Some people find blank sheets intimidating because, with nothing yet on the page, they feel their work has no direction to guide them, according to Vanseo Design. Writers and artists sometimes mistakenly think they cannot begin creating until inspiration strikes them. They might become frustrated that it is taking so long for an idea to inspire them, which can in turn make it even harder to feel motivated to begin filling the page.
In reality, it is rare for an individual to feel suddenly inspired to begin working on an idea, notes Vanseo Design. A more effective way to get started is often just to get something down on the page, whether it be by first preparing an outline or simply jotting down some notes.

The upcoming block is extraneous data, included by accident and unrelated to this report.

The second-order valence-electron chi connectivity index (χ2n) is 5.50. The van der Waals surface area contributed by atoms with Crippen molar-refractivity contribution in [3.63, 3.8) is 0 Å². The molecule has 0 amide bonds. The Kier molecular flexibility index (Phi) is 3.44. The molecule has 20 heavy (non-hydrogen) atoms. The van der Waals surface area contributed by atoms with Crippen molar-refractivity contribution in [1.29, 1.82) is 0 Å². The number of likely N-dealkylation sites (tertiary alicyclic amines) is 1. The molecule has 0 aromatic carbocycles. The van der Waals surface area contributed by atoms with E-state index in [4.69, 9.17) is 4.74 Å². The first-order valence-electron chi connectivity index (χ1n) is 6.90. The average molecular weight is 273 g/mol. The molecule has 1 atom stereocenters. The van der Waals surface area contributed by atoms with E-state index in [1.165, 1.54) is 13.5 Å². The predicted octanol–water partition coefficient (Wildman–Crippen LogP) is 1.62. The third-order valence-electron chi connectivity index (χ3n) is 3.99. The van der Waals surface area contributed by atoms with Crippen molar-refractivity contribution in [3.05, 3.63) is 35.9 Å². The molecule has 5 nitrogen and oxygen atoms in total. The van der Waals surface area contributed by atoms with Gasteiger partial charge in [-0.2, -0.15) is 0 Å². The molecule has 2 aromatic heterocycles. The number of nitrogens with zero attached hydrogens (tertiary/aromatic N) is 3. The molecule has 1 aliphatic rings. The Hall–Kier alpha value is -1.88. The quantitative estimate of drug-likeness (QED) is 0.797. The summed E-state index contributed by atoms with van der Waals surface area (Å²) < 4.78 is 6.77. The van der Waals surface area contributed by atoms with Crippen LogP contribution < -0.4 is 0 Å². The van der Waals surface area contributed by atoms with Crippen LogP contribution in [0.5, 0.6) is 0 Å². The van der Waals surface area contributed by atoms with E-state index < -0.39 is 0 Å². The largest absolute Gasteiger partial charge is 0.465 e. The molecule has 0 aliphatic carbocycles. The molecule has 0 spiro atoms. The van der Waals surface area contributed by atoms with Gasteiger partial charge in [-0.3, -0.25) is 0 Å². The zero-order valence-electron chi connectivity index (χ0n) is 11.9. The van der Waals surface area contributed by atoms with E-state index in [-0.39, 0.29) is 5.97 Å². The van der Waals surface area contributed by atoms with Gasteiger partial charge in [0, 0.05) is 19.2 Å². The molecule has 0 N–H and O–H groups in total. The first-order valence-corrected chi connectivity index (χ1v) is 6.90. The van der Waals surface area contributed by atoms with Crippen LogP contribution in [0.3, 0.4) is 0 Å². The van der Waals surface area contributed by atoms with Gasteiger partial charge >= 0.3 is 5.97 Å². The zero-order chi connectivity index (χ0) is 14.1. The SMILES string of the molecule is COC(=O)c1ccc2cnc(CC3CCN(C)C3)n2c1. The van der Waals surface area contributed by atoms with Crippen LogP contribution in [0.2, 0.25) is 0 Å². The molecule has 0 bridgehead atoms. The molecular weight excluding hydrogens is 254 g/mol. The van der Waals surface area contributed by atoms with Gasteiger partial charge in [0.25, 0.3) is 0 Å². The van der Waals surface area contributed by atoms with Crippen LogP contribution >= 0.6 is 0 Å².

One way to trick the brain into getting started with a writing task is to skip the introduction or first page, explains Kristal Norton. Oftentimes, writers feel the most pressure to create the perfect beginning to a piece because it is the first thing the audience reads. It can be less stressful to work on the perfect beginning when the rest of the piece is already complete.
Another useful brain trick is to first create something bad on purpose, according to Kristal Norton. Painters, for example, may find the task of beginning a painting daunting because they are so scared of painting something terrible. By giving themselves permission to go ahead and paint something awful, they are sometimes able to get past the fear of doing so.